Review Summary: Leave the rest at arm's length; I'm not ready to see you this happy / And leave the rest at arm's length; I'm still in love with you, can't admit it yet.
As you're reading these words, unless you are entirely new to the concept of music criticism, you probably have some sort of pre-conception of how the next few minutes are going to turn out. Music creates an expectation in much the same way, especially when they're a band you haven't heard of before, as will be the case for many with Scottish indie-rock outfit Frightened Rabbit.
In music, these pre-conceptions are formed off the back of art, titles, press releases, lead singles, appearances and concepts. It's fair to say that in this regard, the person that decides how Frightened Rabbit present themselves has done an immaculate job; the sense of gritty realism offered by The Midnight Organ Fight's sleeve alone is an accurate reflection of the music contained inside. Unfortunately, that's not enough to capture what this record is about, but there are very few first impressions that could do it sufficient justice. As far as coherent opinions go, TMOF is a difficult creature, a dizzying experience which takes a lot out of you. It has the words of Scott Hutchison, guitars, folk influence, an indie skeleton and some of the best pop songwriting you're likely to come across this year.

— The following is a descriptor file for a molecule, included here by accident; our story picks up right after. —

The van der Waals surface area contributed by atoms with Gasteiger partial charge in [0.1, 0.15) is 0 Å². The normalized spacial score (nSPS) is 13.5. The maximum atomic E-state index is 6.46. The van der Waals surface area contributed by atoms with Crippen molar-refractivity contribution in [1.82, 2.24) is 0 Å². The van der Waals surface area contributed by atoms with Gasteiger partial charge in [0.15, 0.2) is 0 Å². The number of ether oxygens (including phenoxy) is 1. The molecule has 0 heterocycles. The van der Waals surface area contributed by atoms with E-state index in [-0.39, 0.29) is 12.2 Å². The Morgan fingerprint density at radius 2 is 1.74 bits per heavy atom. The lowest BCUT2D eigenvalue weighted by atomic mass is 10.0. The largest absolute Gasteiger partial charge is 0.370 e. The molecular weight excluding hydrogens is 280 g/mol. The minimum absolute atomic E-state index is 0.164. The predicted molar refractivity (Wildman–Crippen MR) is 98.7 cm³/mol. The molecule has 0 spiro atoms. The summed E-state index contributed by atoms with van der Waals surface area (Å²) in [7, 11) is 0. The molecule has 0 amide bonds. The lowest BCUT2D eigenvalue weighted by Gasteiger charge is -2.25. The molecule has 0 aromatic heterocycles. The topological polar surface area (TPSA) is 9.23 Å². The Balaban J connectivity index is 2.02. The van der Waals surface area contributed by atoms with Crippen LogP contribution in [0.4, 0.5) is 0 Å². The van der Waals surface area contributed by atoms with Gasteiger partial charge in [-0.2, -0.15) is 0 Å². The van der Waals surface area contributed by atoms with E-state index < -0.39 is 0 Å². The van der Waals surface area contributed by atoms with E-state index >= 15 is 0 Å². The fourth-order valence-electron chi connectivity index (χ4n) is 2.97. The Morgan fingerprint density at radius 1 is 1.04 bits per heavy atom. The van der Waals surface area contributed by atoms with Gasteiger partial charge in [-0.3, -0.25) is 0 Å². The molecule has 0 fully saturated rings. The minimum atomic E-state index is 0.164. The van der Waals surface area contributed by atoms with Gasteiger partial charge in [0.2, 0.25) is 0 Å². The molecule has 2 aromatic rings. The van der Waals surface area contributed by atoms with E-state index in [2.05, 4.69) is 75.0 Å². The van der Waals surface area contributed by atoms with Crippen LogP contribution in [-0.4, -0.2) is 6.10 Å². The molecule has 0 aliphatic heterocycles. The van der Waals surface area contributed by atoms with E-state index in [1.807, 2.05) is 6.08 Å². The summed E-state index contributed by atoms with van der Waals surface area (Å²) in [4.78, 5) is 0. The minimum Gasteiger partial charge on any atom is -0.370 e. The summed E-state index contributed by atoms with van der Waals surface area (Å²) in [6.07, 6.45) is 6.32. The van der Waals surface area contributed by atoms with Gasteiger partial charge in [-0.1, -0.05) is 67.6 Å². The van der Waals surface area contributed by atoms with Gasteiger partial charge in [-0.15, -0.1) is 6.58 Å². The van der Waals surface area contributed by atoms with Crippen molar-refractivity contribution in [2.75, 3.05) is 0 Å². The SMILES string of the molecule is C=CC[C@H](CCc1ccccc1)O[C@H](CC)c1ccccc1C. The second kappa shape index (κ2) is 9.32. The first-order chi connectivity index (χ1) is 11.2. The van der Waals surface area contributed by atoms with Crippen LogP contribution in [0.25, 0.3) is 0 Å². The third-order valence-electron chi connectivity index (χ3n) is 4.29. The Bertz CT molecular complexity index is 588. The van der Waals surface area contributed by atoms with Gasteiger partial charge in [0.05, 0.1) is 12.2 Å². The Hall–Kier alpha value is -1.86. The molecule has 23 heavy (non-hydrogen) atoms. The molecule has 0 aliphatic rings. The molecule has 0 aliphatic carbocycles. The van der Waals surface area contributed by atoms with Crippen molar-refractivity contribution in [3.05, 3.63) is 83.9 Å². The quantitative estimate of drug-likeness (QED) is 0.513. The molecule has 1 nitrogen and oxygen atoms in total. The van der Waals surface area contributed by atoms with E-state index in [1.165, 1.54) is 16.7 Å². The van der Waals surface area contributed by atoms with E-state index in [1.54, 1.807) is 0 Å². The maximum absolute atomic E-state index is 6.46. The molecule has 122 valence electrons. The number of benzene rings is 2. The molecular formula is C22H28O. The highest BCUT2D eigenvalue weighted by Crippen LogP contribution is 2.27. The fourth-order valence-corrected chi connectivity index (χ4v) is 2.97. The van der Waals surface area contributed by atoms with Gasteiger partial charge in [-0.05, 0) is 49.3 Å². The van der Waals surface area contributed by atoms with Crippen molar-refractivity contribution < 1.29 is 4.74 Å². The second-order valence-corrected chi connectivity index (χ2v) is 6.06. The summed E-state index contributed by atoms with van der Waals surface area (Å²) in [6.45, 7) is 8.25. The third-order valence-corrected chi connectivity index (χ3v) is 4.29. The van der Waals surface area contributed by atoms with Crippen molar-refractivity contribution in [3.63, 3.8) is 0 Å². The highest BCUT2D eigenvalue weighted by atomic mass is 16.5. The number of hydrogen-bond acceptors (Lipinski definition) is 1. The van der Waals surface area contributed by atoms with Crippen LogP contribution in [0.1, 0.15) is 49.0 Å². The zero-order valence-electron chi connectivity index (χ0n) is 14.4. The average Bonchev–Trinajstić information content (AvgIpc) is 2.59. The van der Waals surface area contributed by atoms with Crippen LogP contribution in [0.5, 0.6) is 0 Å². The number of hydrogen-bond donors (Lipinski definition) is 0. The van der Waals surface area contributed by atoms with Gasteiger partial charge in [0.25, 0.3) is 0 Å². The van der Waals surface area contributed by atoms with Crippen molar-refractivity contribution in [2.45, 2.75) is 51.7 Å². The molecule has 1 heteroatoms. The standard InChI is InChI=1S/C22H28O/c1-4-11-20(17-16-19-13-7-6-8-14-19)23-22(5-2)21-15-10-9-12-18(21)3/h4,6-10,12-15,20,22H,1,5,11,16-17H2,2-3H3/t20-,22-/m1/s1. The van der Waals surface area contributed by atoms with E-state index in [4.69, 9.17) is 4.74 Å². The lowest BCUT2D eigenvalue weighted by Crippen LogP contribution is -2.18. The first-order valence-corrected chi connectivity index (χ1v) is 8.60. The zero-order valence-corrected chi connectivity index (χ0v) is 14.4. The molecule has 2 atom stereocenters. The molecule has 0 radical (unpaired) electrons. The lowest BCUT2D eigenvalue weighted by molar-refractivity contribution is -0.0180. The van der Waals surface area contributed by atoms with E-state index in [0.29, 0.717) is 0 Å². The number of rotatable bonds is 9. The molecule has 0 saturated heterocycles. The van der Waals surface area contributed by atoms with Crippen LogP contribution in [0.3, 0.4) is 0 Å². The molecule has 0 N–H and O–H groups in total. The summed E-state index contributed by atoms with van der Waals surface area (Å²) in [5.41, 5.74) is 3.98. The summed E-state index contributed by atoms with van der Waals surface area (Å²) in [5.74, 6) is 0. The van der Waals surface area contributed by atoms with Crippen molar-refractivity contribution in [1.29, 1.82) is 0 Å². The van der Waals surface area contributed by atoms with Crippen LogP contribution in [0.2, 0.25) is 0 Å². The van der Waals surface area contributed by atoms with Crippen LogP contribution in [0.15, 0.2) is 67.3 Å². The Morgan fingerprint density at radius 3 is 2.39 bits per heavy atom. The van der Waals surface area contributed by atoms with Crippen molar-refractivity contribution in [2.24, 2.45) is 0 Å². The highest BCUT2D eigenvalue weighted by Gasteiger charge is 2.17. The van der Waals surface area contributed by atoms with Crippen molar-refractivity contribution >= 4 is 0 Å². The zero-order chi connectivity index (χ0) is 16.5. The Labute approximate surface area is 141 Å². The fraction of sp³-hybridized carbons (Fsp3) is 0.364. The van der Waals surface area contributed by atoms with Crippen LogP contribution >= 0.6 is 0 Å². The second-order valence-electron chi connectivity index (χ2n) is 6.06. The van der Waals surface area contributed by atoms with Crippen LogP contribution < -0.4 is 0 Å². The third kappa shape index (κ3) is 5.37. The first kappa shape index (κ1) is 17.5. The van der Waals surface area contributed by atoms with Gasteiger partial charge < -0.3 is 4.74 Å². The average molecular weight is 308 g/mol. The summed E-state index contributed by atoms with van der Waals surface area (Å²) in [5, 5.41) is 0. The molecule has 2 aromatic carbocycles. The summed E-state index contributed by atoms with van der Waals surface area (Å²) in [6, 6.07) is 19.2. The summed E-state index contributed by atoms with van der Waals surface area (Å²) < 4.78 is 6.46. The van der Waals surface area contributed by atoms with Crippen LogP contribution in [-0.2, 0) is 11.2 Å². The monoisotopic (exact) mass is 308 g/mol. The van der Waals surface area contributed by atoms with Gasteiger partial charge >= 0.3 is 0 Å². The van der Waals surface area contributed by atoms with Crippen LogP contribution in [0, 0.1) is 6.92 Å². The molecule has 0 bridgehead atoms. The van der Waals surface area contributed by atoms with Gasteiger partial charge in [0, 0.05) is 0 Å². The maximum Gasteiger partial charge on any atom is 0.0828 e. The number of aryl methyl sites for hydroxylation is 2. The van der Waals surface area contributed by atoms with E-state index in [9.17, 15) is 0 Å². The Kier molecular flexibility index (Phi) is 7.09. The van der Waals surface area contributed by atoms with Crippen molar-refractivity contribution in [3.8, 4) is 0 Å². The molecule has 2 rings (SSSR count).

If you were to hear The Modern Leper, the opening track to Frightened Rabbit's second LP, you might expect a chorus-heavy pop-folk record with infectious beats and arguably the cleverest lyrics ever to come out of Britain; you'd be partly correct. If you heard the slower, wistful guitar work of My Backwards Walk, forming a downtempo and mellow wall of sound, you might think you'd be in for a slow-burning, romantic set of songs with raw, honest emotion all over the place; you'd be partly correct. And if you heard any of the three magnificent interludes which tie The Midnight Organ Fight together as an enchanting, flowing whole, you might predict a faintly transcendent aura to surround everything Frightened Rabbit produce, and you would again be very definitely partly right.
The trouble is that The Midnight Organ Fight is the sum of its parts and so much more. It documents a painful break-up over the course of its runtime handled with such realism and introspection it actually makes you think while you listen; Hutchison's desperate delivery makes even the crudest of lines sound endearing, so that when he croons "You're the shit and I'm knee deep in it" at the end of My Backwards Walk, it's inescapably moving. His lyrics knowingly contradict each other, finding meaningless sex fulfilling on The Twist and then condemning it on Keep Yourself Warm, and it's this honesty that renders every song here so convincing; in Frightened Rabbit's world, people are flawed and confused, and still absolutely beautiful.